After ten years of applied Bayesian work in phylogenetics and in evolutionary genetics, I feel the need to step back and re-think the whole thing.

Undoubtedly, since its introduction in phylogenetics in the late 90's, Bayesian inference has become an essential part of current applied statistical work in evolutionary sciences. The success of Bayesian inference has several causes: computational (the possibilities offered by Monte Carlo), but also conceptual: personally, I would tend to emphasize the flexibility and the modularity offered by the Bayesian paradigm for designing more complex models.

On the other hand, there are still many problems, computational, theoretical and even foundational. There is of course the usual question of the choice of the prior, but there are many other open ends. Just think about how to conduct model comparison, selection and test: to me, this represents a particularly problematic aspect of current Bayesian applied work.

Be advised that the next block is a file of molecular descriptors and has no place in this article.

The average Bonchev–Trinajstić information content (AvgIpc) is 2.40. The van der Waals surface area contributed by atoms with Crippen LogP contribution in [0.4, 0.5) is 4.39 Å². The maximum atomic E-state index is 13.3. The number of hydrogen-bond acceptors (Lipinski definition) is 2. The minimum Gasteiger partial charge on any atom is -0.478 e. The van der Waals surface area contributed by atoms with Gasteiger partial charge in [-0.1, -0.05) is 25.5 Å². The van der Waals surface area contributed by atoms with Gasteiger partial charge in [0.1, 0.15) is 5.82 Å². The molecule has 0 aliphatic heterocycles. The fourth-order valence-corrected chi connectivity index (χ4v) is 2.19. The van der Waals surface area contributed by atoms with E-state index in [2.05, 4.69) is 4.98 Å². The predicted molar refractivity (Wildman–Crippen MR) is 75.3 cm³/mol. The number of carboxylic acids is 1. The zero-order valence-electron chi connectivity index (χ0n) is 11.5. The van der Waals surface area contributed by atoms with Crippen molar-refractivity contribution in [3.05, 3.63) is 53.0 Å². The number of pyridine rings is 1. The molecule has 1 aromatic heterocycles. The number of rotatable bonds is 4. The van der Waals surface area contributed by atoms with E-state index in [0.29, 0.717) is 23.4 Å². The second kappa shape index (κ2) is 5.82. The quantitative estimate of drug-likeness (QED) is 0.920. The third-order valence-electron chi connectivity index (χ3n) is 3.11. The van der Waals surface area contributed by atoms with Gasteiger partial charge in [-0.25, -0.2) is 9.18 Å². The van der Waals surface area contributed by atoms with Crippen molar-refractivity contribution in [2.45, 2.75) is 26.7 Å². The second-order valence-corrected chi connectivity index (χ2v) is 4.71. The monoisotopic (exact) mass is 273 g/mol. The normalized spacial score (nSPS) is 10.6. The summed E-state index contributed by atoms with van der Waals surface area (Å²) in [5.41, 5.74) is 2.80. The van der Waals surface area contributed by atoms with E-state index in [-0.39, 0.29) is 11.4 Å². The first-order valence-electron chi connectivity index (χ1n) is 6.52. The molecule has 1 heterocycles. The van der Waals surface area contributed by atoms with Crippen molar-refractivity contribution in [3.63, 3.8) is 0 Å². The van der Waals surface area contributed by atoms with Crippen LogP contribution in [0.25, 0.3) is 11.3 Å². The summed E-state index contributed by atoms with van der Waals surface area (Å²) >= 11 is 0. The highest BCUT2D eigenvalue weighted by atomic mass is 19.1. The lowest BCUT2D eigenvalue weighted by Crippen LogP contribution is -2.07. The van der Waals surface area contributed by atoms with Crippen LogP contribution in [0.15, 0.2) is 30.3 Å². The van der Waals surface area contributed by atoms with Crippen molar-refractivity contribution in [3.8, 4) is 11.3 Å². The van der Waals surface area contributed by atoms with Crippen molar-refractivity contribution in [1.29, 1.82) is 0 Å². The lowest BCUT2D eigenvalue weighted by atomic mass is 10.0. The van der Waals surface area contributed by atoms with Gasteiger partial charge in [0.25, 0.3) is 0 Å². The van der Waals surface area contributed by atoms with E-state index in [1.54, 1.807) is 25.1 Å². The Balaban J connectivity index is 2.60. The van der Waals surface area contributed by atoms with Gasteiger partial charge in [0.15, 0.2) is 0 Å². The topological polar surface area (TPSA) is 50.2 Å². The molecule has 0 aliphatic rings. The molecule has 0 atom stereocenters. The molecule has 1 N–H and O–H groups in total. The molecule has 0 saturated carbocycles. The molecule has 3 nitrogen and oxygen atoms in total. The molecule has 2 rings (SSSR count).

On a more foundational note, although the question has been discussed at length in the phylogenetic literature of the early 2000's, it is still not quite clear how we are supposed to interpret posterior probabilities in practice. It is not even clear in what respect much of what we are currently doing in evolutionary sciences really conforms to the 'official' Bayesian subjectivistic philosophy.

Finally, we tend to oppose frequentist and Bayesian inference and to regard them as two mutually incompatible paradigms. However, in practice, there appears to be quite some overlap between the two approaches. Some keywords here:

*empirical Bayes, statistical decision theory, calibration*. The empirical Bayes paradigm, in particular, offers an interesting synthesis, which I would like to explore in depth in future posts.

Thus, my dear Fellows, Bayesian cooks or distinguished Frequentists alike, please keep an eye on this blog and do not hesitate to join the discussion.

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